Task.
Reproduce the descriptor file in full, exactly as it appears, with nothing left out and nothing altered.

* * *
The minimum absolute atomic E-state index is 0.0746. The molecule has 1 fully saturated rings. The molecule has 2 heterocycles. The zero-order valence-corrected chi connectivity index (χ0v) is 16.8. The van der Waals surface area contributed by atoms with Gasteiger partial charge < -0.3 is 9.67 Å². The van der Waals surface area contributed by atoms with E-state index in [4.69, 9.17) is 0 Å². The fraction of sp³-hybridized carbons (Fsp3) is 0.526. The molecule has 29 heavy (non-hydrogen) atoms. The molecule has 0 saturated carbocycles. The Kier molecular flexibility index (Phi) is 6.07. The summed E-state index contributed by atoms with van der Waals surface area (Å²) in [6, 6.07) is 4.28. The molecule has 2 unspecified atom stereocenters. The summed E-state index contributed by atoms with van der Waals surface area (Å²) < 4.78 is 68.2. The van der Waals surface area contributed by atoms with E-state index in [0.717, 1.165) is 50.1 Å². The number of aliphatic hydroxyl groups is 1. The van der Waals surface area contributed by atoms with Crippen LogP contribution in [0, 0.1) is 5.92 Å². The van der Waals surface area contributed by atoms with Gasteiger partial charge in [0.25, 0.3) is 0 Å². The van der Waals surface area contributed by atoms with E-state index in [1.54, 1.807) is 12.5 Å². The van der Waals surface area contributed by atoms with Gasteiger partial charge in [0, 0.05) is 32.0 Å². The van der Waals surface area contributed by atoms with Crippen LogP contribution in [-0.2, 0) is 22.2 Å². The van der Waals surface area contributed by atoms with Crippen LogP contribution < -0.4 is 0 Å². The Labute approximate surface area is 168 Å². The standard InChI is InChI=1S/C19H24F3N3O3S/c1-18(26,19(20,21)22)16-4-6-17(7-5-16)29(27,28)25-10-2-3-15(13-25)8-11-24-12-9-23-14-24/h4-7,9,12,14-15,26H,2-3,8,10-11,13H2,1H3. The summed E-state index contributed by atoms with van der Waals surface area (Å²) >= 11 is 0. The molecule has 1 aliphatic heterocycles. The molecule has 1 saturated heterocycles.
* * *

The minimum absolute atomic E-state index is 0.0746. The molecule has 1 fully saturated rings. The molecule has 2 heterocycles. The zero-order valence-corrected chi connectivity index (χ0v) is 16.8. The van der Waals surface area contributed by atoms with Gasteiger partial charge < -0.3 is 9.67 Å². The van der Waals surface area contributed by atoms with E-state index in [4.69, 9.17) is 0 Å². The fraction of sp³-hybridized carbons (Fsp3) is 0.526. The molecule has 29 heavy (non-hydrogen) atoms. The molecule has 0 saturated carbocycles. The Kier molecular flexibility index (Phi) is 6.07. The summed E-state index contributed by atoms with van der Waals surface area (Å²) in [6, 6.07) is 4.28. The molecule has 2 unspecified atom stereocenters. The summed E-state index contributed by atoms with van der Waals surface area (Å²) < 4.78 is 68.2. The van der Waals surface area contributed by atoms with E-state index in [0.717, 1.165) is 50.1 Å². The number of aliphatic hydroxyl groups is 1. The van der Waals surface area contributed by atoms with Crippen LogP contribution in [0, 0.1) is 5.92 Å². The van der Waals surface area contributed by atoms with Gasteiger partial charge in [0.25, 0.3) is 0 Å². The van der Waals surface area contributed by atoms with E-state index in [1.54, 1.807) is 12.5 Å². The van der Waals surface area contributed by atoms with Gasteiger partial charge in [0, 0.05) is 32.0 Å². The van der Waals surface area contributed by atoms with Crippen LogP contribution in [-0.2, 0) is 22.2 Å². The van der Waals surface area contributed by atoms with Crippen LogP contribution < -0.4 is 0 Å². The Labute approximate surface area is 168 Å². The standard InChI is InChI=1S/C19H24F3N3O3S/c1-18(26,19(20,21)22)16-4-6-17(7-5-16)29(27,28)25-10-2-3-15(13-25)8-11-24-12-9-23-14-24/h4-7,9,12,14-15,26H,2-3,8,10-11,13H2,1H3. The summed E-state index contributed by atoms with van der Waals surface area (Å²) >= 11 is 0. The molecule has 1 aliphatic heterocycles. The molecule has 1 saturated heterocycles.